b. Subst.: sēcrētum, i, n., retirement, solitude, secrecy; a solitude, solitary place, retreat (syn.: solitudo, secessus); sing.: cum stilus secreto gaudeat atque omnes arbitros reformidet, Quint. 10, 7, 16: secreti longi causā, Ov. H. 21, 21: altum abditumque secretum, Phn. Ep. 2, 17, 22: dulce, id. ib. 3, 1, 6; Quint. 10, 3, 30; 12, 5, 2; Tac. A. 4, 57; 14, 53; id. Agr. 39 fin.; Phaedr. 3, 10, 11; 4, 23, 6; Luc. 3, 314.— Plur.: se a vulgo et scaenā in secreta removere, Hor. S. 2, 1, 71: horrendaeque procul secreta Sibyllae, Verg. A. 6, 10; Ov. M. 1, 594; Tac. H. 3, 63; Quint. 1, 2, 18: dulcis secretorum comes (eloquentia), id. 1, 4, 5: cameli solitudines aut secreta certe petunt, Plin. 10, 63, 83, 173.—Comp.: haec pars Suevorum in secretiora Germaniae porrigitur, into the more remote parts, Tac. G. 41. —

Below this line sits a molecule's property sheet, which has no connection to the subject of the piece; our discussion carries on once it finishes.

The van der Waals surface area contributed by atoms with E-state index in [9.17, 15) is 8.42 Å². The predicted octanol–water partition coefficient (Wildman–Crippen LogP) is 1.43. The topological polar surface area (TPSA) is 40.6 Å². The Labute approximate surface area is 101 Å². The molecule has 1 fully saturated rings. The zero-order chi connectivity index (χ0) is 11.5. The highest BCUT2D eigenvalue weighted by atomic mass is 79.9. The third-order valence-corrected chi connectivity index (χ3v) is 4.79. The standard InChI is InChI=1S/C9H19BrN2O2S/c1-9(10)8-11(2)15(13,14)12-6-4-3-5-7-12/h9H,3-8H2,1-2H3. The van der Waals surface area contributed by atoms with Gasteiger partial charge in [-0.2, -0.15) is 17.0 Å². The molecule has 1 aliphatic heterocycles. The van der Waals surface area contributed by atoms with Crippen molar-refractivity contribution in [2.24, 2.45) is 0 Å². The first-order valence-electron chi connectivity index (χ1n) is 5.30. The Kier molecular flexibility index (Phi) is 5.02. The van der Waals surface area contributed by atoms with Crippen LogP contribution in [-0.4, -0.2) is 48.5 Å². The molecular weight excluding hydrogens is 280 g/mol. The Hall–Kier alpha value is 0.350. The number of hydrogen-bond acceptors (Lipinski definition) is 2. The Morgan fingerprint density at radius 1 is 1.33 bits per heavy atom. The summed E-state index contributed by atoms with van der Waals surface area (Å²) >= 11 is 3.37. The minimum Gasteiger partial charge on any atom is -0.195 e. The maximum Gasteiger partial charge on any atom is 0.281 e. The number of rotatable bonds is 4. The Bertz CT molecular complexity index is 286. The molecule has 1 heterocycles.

(b). Absol.: in secreto, in a secret place, secretly: tempus in secreto lbi tereret, Liv. 26, 19, 5: reus in secreto agebatur, Curt. 10, 4, 29.—

2. That is removed from acquaintance (cf. abditus), hidden, concealed, secret: secreta ducis pectora, Mart. 5, 5, 4: secretas advocat artes, Ov. M. 7, 138: ars, Petr. 3: litterae (with familiares), Quint. 1, 1, 29: carmina (the Sibylline odes), Luc. 1, 599: libidines, Tac. A. 1, 4 fin.: quaedam imperii pignora, Flor. 1, 2, 3.—With ab: nec quicquam secretum alter ab altero haberent, Liv. 39, 10, 1.—Comp.: libertus ex secretioribus ministeriis, Tac. Agr. 40: praemia (opp. publica largitio), id. H. 1, 24: aliud (nomen), Quint. 1, 4, 25: vitium stomachi, Mart. 3, 77, 9.—Poet. for the adv. secreto: tu (Anna) secreta pyram tecto interiore Erige, in secret, secretly, Verg. A. 4, 494; cf.: stridere secreta divisos aure susurros, secretly in each one's ear, Hor. S. 2, 8, 78.—Hence,